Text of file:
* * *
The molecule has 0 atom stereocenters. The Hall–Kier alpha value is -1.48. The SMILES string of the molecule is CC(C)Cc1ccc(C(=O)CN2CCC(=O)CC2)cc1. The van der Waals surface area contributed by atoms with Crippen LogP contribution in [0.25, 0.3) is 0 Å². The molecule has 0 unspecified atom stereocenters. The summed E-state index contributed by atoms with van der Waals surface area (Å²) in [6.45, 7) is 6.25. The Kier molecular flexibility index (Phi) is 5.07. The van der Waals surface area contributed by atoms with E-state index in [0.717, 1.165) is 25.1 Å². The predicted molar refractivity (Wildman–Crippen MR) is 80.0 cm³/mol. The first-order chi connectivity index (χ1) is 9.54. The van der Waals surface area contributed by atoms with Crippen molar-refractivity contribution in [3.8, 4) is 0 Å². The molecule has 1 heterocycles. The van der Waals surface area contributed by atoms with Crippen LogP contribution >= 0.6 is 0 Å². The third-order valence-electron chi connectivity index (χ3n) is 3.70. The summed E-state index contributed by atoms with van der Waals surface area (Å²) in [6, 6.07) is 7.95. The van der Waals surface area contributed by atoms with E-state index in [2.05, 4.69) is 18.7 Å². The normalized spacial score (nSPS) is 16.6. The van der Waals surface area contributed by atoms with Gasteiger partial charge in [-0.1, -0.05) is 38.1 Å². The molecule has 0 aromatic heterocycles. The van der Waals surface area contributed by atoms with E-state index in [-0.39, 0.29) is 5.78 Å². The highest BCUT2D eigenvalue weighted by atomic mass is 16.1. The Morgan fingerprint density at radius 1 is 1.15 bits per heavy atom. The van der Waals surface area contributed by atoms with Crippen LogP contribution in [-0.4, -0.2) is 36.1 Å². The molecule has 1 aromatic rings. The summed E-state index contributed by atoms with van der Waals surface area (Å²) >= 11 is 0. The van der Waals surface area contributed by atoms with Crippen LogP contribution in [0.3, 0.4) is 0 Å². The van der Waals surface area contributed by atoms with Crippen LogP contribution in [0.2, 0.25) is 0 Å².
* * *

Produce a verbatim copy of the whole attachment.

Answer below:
The molecule has 0 atom stereocenters. The Hall–Kier alpha value is -1.48. The SMILES string of the molecule is CC(C)Cc1ccc(C(=O)CN2CCC(=O)CC2)cc1. The van der Waals surface area contributed by atoms with Crippen LogP contribution in [0.25, 0.3) is 0 Å². The molecule has 0 unspecified atom stereocenters. The summed E-state index contributed by atoms with van der Waals surface area (Å²) in [6.45, 7) is 6.25. The Kier molecular flexibility index (Phi) is 5.07. The van der Waals surface area contributed by atoms with E-state index in [0.717, 1.165) is 25.1 Å². The predicted molar refractivity (Wildman–Crippen MR) is 80.0 cm³/mol. The first-order chi connectivity index (χ1) is 9.54. The van der Waals surface area contributed by atoms with Crippen molar-refractivity contribution in [3.8, 4) is 0 Å². The molecule has 1 heterocycles. The van der Waals surface area contributed by atoms with Crippen LogP contribution >= 0.6 is 0 Å². The third-order valence-electron chi connectivity index (χ3n) is 3.70. The summed E-state index contributed by atoms with van der Waals surface area (Å²) in [6, 6.07) is 7.95. The van der Waals surface area contributed by atoms with E-state index in [2.05, 4.69) is 18.7 Å². The normalized spacial score (nSPS) is 16.6. The van der Waals surface area contributed by atoms with Gasteiger partial charge in [-0.1, -0.05) is 38.1 Å². The molecule has 0 aromatic heterocycles. The van der Waals surface area contributed by atoms with E-state index in [-0.39, 0.29) is 5.78 Å². The highest BCUT2D eigenvalue weighted by atomic mass is 16.1. The Morgan fingerprint density at radius 1 is 1.15 bits per heavy atom. The van der Waals surface area contributed by atoms with Crippen LogP contribution in [-0.4, -0.2) is 36.1 Å². The molecule has 1 aromatic rings. The summed E-state index contributed by atoms with van der Waals surface area (Å²) >= 11 is 0. The van der Waals surface area contributed by atoms with Crippen LogP contribution in [0.3, 0.4) is 0 Å². The van der Waals surface area contributed by atoms with Crippen LogP contribution in [0.2, 0.25) is 0 Å².